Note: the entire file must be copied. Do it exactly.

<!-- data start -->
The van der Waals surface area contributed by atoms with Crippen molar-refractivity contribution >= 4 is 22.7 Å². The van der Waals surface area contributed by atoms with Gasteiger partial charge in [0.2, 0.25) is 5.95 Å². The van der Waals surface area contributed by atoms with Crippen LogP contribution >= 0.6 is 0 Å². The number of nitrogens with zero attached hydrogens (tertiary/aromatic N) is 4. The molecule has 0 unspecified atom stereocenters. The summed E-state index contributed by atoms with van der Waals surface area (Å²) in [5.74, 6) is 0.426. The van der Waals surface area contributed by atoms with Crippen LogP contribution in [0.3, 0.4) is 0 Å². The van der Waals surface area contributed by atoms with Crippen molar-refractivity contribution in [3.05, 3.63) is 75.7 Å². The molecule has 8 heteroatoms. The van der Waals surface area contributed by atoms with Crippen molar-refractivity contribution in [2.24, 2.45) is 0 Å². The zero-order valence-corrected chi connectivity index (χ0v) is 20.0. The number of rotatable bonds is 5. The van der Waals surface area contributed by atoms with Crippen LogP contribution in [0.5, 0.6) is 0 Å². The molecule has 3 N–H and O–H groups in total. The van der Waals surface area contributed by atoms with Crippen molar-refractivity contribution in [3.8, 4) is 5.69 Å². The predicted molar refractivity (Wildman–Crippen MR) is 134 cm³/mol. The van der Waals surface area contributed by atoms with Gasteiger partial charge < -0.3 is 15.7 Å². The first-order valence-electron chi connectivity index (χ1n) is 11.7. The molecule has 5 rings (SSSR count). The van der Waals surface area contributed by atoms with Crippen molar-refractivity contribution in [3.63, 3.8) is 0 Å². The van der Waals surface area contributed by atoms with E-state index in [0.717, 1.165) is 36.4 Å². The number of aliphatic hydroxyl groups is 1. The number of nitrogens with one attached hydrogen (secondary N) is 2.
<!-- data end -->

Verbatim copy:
The van der Waals surface area contributed by atoms with Crippen molar-refractivity contribution >= 4 is 22.7 Å². The van der Waals surface area contributed by atoms with Gasteiger partial charge in [0.2, 0.25) is 5.95 Å². The van der Waals surface area contributed by atoms with Crippen LogP contribution >= 0.6 is 0 Å². The number of nitrogens with zero attached hydrogens (tertiary/aromatic N) is 4. The molecule has 0 unspecified atom stereocenters. The summed E-state index contributed by atoms with van der Waals surface area (Å²) in [5.74, 6) is 0.426. The van der Waals surface area contributed by atoms with Crippen LogP contribution in [0.3, 0.4) is 0 Å². The van der Waals surface area contributed by atoms with Crippen molar-refractivity contribution in [3.05, 3.63) is 75.7 Å². The molecule has 8 heteroatoms. The van der Waals surface area contributed by atoms with Crippen molar-refractivity contribution in [2.24, 2.45) is 0 Å². The zero-order valence-corrected chi connectivity index (χ0v) is 20.0. The number of rotatable bonds is 5. The van der Waals surface area contributed by atoms with Crippen LogP contribution in [0.5, 0.6) is 0 Å². The molecule has 3 N–H and O–H groups in total. The van der Waals surface area contributed by atoms with Crippen molar-refractivity contribution in [3.8, 4) is 5.69 Å². The predicted molar refractivity (Wildman–Crippen MR) is 134 cm³/mol. The van der Waals surface area contributed by atoms with Gasteiger partial charge < -0.3 is 15.7 Å². The first-order valence-electron chi connectivity index (χ1n) is 11.7. The molecule has 5 rings (SSSR count). The van der Waals surface area contributed by atoms with Crippen molar-refractivity contribution in [3.63, 3.8) is 0 Å². The van der Waals surface area contributed by atoms with E-state index in [0.717, 1.165) is 36.4 Å². The number of aliphatic hydroxyl groups is 1. The number of nitrogens with one attached hydrogen (secondary N) is 2.